The poor will die without Cuban doctors
Adriana Dias Lopes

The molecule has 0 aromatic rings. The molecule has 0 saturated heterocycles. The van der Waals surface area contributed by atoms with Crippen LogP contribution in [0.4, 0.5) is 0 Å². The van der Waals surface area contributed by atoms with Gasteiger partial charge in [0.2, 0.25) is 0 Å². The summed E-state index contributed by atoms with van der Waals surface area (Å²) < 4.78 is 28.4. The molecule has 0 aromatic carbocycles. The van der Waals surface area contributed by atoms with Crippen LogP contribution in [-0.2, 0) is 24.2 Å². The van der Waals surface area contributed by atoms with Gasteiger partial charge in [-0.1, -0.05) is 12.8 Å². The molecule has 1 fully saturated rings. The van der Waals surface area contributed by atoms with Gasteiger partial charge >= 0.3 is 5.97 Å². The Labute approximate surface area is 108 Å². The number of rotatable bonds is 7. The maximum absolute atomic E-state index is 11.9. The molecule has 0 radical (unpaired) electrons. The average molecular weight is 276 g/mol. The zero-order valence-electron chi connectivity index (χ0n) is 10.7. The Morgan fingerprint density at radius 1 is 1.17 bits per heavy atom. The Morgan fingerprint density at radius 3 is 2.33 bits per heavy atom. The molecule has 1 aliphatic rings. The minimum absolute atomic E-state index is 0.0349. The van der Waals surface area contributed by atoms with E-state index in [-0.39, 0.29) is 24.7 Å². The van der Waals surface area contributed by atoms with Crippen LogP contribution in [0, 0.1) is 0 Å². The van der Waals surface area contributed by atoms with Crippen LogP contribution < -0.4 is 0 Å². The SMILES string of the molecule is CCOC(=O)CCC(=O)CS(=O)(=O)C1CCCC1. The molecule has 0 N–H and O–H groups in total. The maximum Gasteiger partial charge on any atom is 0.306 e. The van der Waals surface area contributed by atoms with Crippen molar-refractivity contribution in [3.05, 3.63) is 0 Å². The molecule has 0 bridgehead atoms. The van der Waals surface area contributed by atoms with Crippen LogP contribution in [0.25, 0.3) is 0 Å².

With one tweet, President-elect Jair Bolsonaro has stripped thousands of Brazilians of access to health care, said Adriana Dias Lopes. The More Doctors program, launched under Dilma Rousseff’s administration in 2013, brought some 8,000 Cuban doctors to Brazil to work in poor, underserved communities. Brazil paid Cuba 11,800 reais, about $3,100, a month for each practitioner. The doctors—most of them black—kept only about a quarter. The clinics they worked in were often short of medicine, and when they ran out of supplies, they offered patients folk remedies such as tincture of eggplant. Bolsonaro, who takes office in January, tweeted last week that the Cubans would be allowed to stay only if they took medical exams and received their full salaries. In response, Cuba is immediately ending the program. Bolsonaro is right that the salaries were unfair and that makeshift Cuban medicine was often inadequate. But “it so happens that the difference between those simple measures and no treatment at all is stark: It saves lives.” Many poor Brazilians, most of them black or indigenous, had never seen a doctor until More Doctors brought them a Cuban M.D. Now what will they do? The scandal is not that Cuban care is bad—it is that Brazil can’t care for its own.